ThredUP asks consumers to boycott Shein’s pop-up shop
Shein has become “the most searched-for (apparel) retailer” and the most downloaded app in America, according to UBS Evidence Lab’s Global App Monitor, even though it does not operate any physical stores in the U.S. The Chinese fast-fashion giant has also gotten on the wrong side of thredUP, the largest online consignment store.
ThredUP last week sent push notifications to customers in the San Francisco Bay Area asking them to pledge not to shop at Shein’s pop-up shop located in the Embarcadero Center between June 24 and 26. The resale site also offered new customers taking the pledge 40 percent off their first purchase plus free shipping for not shopping at the pop-up.
Erin Wallace, vice president of integrated marketing at thredUP, told RetailWire that the campaign was about something bigger than targeting Shein.
“It’s about educating and helping consumers,” Ms. Wallace said. “As one of the world’s largest online resale platforms, we’re on a mission to fight fashion waste and inspire a new generation to think secondhand first. Shein lists thousands of brand-new styles every day, encouraging endless consumption and creating disposable fashion waste. Their business model is the antithesis of circularity.”
ThredUP, however, is not looking to get into the practice of publicly calling for boycotts of retailers, preferring collaboration over confrontation.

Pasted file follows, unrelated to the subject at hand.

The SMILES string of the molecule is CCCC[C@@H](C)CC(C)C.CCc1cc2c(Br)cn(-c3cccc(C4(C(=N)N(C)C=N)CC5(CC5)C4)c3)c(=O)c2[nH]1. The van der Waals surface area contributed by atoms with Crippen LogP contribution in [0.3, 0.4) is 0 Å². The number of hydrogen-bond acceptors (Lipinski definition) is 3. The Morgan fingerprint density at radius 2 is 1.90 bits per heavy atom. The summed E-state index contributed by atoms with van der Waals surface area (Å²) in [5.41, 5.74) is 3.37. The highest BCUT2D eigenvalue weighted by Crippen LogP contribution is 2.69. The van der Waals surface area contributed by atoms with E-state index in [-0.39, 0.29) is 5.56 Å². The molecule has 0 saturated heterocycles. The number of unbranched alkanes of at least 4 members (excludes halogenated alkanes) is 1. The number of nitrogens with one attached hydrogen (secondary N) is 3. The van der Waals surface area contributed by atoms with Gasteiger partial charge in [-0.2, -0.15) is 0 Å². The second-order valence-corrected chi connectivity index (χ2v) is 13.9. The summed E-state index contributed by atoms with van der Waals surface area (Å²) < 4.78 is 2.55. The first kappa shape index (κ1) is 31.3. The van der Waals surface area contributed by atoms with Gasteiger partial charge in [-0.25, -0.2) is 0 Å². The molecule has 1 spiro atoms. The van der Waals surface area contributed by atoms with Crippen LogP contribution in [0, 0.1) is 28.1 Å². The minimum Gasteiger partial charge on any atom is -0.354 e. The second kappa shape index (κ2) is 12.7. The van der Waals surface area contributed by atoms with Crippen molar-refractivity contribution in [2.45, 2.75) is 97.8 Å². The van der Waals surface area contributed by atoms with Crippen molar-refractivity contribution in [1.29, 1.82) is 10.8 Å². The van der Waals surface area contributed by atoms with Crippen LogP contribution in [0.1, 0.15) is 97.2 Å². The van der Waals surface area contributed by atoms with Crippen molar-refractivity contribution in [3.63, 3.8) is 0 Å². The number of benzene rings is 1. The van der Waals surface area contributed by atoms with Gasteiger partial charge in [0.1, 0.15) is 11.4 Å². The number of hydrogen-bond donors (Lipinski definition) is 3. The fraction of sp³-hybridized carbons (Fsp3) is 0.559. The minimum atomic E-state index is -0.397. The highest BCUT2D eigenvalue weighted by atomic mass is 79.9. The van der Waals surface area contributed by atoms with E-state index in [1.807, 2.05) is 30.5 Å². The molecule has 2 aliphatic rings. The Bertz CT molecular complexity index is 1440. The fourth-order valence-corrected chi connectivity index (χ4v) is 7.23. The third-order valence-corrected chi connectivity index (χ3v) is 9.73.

“We value our relationships with retailers and believe that the entire industry benefits when resale and retail work together,” Ms. Wallace said. “Our ultimate goal is to extend the life of as many clothes as possible and keep items in closets and out of landfills. ThredUP’s Resale-as-a-Service platform enables resale experiences for some of the world’s leading retailers in service of that mission.”
ThredUP did not expect to shut out Shein’s pop-up shop with its campaign in San Francisco, but it is looking to change how consumers and the merchants that serve them think about apparel.
“Our lofty goal is to displace the production of new clothes such that, in the future, we collectively reuse more clothing than we produce new,” she said. “We’re glad to be sparking conversation and providing education around how harmful brands like Shein truly are for the planet. We believe that individual actions can make a collective impact; if we can convince even a few fast-fashion shoppers to make the switch to thrift, we’ll be that much closer to creating a circular future for fashion.”
- Chinese fast fashion brand SHEIN is ‘increasing threat to U.S. specialty retailers,’ UBS says – Yahoo Finance
- Why has Shein become a breakout hit with America’s teens? – RetailWire
DISCUSSION QUESTIONS: Do you see a role in retail marketing for companies to compare and contrast their practices with rivals based on environmental, social and governance grounds? Do you see risks for retailers and brands taking strong ESG stands at a time when society is being further polarized on issues such as reproductive health, firearms, the environment, et al?